Thomas Welles clearly had a comfortable upbringing at least by late 17th century standards in England.  His father was a prosperous farmer and a member of the rapidly rising middle class in England, a country whose population hitherto for centuries had been composed of a relatively few wealthy aristocrats and churchmen who oversaw a large population of mostly struggling poor men, women and children.  Despite the fact that Robert Welles, Thomas’ father, was not a member of England’s upper class, he was in a position to afford the cost of educating his second son.  We know from Thomas’ activities in his later life that he could read and write both in English as well as in Latin.  These and other skills learned by Thomas in England were later recognized by his compatriots in Connecticut resulting in his election to positions of clerk of the general court, Treasurer of the Colony, Secretary of the Colony, and ultimately to Governor of Connecticut.

Thomas Welles and his wife probably converted to the Puritan faith about 1620.  His neighbors, George Wyllys, the Griswolds, Rev. Ephraim Huit and Daniel Clark were all becoming associated with each other and with the group around Rev. Thomas Hooker.  Although there were economic reasons to go to America, in families with the wealth of the Welles, the religious reasons were probably paramount.  There is no question that the vast majority of the Puritans had strong convictions and felt that they were doing God’s will by venturing to the new lands across the Atlantic.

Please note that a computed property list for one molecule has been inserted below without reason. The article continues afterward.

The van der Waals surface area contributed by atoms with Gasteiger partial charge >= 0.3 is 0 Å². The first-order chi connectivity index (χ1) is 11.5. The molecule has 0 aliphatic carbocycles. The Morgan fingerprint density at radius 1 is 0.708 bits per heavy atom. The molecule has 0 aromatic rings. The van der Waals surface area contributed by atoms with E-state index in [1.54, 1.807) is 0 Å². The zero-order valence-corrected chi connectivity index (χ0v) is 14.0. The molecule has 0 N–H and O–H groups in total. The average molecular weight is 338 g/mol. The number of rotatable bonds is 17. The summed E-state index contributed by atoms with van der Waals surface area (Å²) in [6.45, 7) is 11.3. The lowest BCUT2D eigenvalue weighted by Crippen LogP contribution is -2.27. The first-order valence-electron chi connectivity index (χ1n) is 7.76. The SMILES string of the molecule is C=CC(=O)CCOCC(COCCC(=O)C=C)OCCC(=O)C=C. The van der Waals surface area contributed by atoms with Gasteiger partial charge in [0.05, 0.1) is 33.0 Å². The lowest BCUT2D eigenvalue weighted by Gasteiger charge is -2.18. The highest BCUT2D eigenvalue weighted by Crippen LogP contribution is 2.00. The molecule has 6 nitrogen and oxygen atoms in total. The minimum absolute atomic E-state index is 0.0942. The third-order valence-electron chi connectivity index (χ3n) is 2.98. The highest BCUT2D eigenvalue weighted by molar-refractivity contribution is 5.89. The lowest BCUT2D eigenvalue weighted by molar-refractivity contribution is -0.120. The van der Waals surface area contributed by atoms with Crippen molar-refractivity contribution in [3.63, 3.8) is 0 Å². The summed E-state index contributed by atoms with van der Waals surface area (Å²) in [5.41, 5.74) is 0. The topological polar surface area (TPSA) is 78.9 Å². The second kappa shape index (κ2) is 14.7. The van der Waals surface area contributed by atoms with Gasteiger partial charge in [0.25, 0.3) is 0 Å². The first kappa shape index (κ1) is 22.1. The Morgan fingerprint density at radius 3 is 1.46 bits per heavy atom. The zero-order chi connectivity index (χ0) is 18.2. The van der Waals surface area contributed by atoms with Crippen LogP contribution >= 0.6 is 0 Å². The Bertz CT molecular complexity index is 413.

A tradition, long believed to be true, connected Thomas Welles with the service of Lord Saye and Sele, and made him one of the first settlers of Saybrook in 1636.  This has been quite thoroughly disproven in the light of more recent investigation, and all statements of this sort concerning the governor’s early career in America are purely conjectural.  There is absolutely nothing to show that Governor Welles was ever secretary to Lord Say and Sele.

Unlike Alice’s husband, Thomas Welles, whose conversion to Puritanism caused him to get in trouble with the English crown (principally King Charles I who reigned from 1625 to 1645) and his cohorts at the Church of England, the Tomes family remained firm loyalists.  In fact Alice’s half-brother John Tomes by her father’s second wife became somewhat famous in British history when he harbored Charles II for one night in 1651 at his home on the Manor of Marston when the dethroned King was fleeing from the forces of Oliver Cromwell and the Puritans intent on killing him at the close of the English Civil War.  King Charles II eventually managed to flee England for France but he later returned to regain his throne in 1660.

Broughton Castle is a medieval manor house located in the village of Broughton which is about two miles south-west of Banbury, Oxfordshire. It is the home of the Fiennes family, Barons Saye and Sele.